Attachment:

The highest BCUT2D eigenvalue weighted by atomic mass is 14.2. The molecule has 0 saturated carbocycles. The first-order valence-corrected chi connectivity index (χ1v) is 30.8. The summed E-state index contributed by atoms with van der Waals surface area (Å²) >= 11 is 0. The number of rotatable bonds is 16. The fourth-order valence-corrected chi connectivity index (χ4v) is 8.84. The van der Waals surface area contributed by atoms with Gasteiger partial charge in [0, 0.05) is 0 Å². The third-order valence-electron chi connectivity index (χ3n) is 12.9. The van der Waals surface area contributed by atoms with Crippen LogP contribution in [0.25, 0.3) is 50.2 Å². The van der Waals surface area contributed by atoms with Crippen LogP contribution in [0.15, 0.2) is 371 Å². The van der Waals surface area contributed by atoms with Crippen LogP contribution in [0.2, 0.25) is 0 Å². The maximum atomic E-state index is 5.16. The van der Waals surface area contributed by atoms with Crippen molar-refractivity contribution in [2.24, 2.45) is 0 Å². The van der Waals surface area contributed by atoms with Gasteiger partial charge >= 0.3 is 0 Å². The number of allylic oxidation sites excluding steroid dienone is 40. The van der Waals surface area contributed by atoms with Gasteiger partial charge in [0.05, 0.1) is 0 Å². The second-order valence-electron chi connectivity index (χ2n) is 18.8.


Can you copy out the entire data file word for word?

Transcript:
The highest BCUT2D eigenvalue weighted by atomic mass is 14.2. The molecule has 0 saturated carbocycles. The first-order valence-corrected chi connectivity index (χ1v) is 30.8. The summed E-state index contributed by atoms with van der Waals surface area (Å²) >= 11 is 0. The number of rotatable bonds is 16. The fourth-order valence-corrected chi connectivity index (χ4v) is 8.84. The van der Waals surface area contributed by atoms with Gasteiger partial charge in [0, 0.05) is 0 Å². The third-order valence-electron chi connectivity index (χ3n) is 12.9. The van der Waals surface area contributed by atoms with Crippen LogP contribution in [0.25, 0.3) is 50.2 Å². The van der Waals surface area contributed by atoms with Crippen LogP contribution in [0.15, 0.2) is 371 Å². The van der Waals surface area contributed by atoms with Crippen LogP contribution in [0.2, 0.25) is 0 Å². The maximum atomic E-state index is 5.16. The van der Waals surface area contributed by atoms with Crippen molar-refractivity contribution in [2.24, 2.45) is 0 Å². The van der Waals surface area contributed by atoms with Gasteiger partial charge >= 0.3 is 0 Å². The number of allylic oxidation sites excluding steroid dienone is 40. The van der Waals surface area contributed by atoms with Gasteiger partial charge in [0.05, 0.1) is 0 Å². The second-order valence-electron chi connectivity index (χ2n) is 18.8.